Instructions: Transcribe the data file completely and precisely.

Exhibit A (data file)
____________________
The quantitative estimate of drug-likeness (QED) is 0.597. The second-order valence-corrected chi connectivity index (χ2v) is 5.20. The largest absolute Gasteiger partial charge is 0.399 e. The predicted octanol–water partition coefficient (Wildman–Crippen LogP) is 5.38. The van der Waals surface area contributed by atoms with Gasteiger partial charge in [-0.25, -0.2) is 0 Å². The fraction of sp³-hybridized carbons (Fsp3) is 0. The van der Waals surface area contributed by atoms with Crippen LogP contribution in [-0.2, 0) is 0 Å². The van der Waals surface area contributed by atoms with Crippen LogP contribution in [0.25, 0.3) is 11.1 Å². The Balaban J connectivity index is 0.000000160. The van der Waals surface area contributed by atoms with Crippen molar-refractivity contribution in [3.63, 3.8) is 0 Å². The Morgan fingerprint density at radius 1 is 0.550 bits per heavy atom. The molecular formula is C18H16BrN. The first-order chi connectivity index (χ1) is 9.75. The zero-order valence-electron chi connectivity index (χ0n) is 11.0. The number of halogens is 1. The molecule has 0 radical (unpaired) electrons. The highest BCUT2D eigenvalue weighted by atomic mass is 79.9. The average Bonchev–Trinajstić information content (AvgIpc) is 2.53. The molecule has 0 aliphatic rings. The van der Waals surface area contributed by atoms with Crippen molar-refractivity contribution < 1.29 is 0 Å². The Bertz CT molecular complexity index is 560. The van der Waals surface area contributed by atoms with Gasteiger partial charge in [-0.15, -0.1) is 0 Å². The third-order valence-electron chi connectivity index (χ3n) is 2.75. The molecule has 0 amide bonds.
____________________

The quantitative estimate of drug-likeness (QED) is 0.597. The second-order valence-corrected chi connectivity index (χ2v) is 5.20. The largest absolute Gasteiger partial charge is 0.399 e. The predicted octanol–water partition coefficient (Wildman–Crippen LogP) is 5.38. The van der Waals surface area contributed by atoms with Gasteiger partial charge in [-0.25, -0.2) is 0 Å². The fraction of sp³-hybridized carbons (Fsp3) is 0. The van der Waals surface area contributed by atoms with Crippen LogP contribution in [-0.2, 0) is 0 Å². The van der Waals surface area contributed by atoms with Crippen LogP contribution in [0.25, 0.3) is 11.1 Å². The Balaban J connectivity index is 0.000000160. The van der Waals surface area contributed by atoms with Crippen molar-refractivity contribution in [3.63, 3.8) is 0 Å². The Morgan fingerprint density at radius 1 is 0.550 bits per heavy atom. The molecular formula is C18H16BrN. The first-order chi connectivity index (χ1) is 9.75. The zero-order valence-electron chi connectivity index (χ0n) is 11.0. The number of halogens is 1. The molecule has 0 radical (unpaired) electrons. The highest BCUT2D eigenvalue weighted by atomic mass is 79.9. The average Bonchev–Trinajstić information content (AvgIpc) is 2.53. The molecule has 0 aliphatic rings. The van der Waals surface area contributed by atoms with Crippen molar-refractivity contribution < 1.29 is 0 Å². The Bertz CT molecular complexity index is 560. The van der Waals surface area contributed by atoms with Gasteiger partial charge in [-0.15, -0.1) is 0 Å². The third-order valence-electron chi connectivity index (χ3n) is 2.75. The molecule has 0 amide bonds.